Halliburton accused of Gouging
According to AFP, three Democratic leaders in Congress are charging Halliburton with gouging US taxpayers by charging $2.65 per gallon to transport gasoline from Kuwait to Iraq. Local Iraqi concerns do it for just under a dollar, and even the Pentagon folks (they of the $100 hammers) do it for for about $1.12 a gallon.
This is small potatoes. The three should look into that cozy contract Halliburton won to supply “emergency” services to the Pentagon. It transpires that the launching of a war is always going to be an emergency, and every time one is launched it equals billions of dollars for Halliburton. But in fact, the civilian subcontractors often refused to show up in Iraq in May-August, and they were the ones who were supposed to supply our troops with air conditioned quonset huts. Instead the poor guys “looked like hoboes and lived like pigs.” You can’t actually force civilians into a war zone.
The “emergency contract” should be cancelled and the Pentagon should go back to building quonset huts and feeding the troops themselves. They can be ordered into a war zone, after all.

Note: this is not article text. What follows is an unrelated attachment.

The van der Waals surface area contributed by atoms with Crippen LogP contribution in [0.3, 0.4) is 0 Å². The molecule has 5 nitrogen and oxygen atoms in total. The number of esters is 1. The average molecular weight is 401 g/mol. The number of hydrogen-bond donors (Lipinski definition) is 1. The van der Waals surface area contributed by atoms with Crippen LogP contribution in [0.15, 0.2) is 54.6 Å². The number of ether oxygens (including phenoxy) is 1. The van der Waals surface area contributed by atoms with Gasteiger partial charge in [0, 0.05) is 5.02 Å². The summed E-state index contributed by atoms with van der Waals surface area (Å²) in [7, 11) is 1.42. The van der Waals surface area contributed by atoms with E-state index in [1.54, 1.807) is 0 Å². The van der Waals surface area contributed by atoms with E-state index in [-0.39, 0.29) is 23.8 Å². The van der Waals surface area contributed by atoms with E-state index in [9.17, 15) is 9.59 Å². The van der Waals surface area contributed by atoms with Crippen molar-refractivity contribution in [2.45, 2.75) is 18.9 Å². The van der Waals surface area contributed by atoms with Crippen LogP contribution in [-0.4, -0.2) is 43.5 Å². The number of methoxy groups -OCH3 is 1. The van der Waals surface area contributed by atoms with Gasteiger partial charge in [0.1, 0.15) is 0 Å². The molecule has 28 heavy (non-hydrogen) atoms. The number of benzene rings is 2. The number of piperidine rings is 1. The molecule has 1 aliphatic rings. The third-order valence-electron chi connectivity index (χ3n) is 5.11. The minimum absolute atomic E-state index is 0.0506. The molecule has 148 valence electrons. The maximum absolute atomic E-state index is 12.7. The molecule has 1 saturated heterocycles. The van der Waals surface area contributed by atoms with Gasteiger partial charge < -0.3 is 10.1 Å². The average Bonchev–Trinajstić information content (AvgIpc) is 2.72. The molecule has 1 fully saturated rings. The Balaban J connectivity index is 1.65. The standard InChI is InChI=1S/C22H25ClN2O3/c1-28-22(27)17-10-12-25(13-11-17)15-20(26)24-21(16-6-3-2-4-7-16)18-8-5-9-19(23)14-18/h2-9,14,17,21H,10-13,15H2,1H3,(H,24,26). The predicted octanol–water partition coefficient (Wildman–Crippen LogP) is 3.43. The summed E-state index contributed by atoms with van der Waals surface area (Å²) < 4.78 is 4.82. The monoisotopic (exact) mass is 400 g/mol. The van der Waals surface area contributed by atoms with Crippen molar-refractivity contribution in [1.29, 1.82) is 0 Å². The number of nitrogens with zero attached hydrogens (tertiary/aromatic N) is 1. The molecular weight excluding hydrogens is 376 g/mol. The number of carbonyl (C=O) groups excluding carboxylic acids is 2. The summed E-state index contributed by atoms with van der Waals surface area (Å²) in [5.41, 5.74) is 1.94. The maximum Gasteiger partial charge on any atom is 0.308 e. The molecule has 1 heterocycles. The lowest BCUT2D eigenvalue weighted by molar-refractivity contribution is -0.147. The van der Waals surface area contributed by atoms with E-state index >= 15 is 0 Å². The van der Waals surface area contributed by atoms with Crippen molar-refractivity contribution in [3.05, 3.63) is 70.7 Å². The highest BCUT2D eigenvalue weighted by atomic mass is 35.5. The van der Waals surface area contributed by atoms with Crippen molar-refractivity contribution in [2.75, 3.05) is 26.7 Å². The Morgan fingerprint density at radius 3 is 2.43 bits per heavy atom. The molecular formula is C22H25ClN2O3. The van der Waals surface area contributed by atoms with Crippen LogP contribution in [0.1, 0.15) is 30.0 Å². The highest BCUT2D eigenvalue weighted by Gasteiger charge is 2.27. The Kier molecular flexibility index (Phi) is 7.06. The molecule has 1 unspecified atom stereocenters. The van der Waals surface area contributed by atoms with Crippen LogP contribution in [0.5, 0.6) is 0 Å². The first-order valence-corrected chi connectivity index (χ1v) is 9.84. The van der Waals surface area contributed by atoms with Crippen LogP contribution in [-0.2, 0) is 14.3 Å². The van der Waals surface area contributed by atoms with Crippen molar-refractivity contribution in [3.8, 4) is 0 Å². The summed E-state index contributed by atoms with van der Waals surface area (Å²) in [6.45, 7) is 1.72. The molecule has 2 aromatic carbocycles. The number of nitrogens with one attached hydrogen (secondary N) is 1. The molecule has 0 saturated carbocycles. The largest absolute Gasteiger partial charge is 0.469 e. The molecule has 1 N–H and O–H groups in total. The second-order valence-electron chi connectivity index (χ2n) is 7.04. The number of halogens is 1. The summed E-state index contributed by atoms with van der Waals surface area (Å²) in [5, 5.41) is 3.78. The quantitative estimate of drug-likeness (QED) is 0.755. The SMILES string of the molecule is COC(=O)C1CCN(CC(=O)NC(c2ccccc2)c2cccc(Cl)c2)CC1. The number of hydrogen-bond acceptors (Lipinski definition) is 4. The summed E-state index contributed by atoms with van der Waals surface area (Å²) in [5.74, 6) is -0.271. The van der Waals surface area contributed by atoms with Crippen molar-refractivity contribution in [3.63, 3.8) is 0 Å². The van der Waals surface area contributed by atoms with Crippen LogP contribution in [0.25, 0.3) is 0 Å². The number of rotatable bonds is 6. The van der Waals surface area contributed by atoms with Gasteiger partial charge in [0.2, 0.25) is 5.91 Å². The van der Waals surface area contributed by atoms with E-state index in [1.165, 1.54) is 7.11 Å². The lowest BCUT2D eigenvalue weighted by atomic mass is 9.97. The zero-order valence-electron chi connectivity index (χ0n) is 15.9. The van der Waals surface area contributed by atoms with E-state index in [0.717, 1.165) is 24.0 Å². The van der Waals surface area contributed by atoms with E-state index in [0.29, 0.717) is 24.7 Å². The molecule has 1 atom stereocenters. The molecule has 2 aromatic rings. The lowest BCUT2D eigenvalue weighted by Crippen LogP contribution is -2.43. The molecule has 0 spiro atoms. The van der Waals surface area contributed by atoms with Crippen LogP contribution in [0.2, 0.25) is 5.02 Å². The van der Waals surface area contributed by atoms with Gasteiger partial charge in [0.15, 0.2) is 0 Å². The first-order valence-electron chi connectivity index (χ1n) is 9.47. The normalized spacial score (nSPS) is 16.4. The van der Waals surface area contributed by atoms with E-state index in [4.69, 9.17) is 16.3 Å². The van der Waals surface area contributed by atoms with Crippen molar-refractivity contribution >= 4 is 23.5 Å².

If Halliburton wrote into its bid to supply “emergency” services to the Department of Defense that it would charge $2.65 a gallon for gasoline that it transports, that would be perfectly legal as long as their over-all bid was lower than the other competing companies.
Let me tell you the story of the summer I worked for the Department of Transportation with an engineer restoring a historic bridge. The company with the low bid, which got the contract, charged suspiciously high rates to supply concrete. Turns out their restoration technique used extraordinary amounts of concrete. My boss decided he had to break the contract once he found all this out. It was a sort of legal fraud. Probably the government had to pay off the company to make it go away.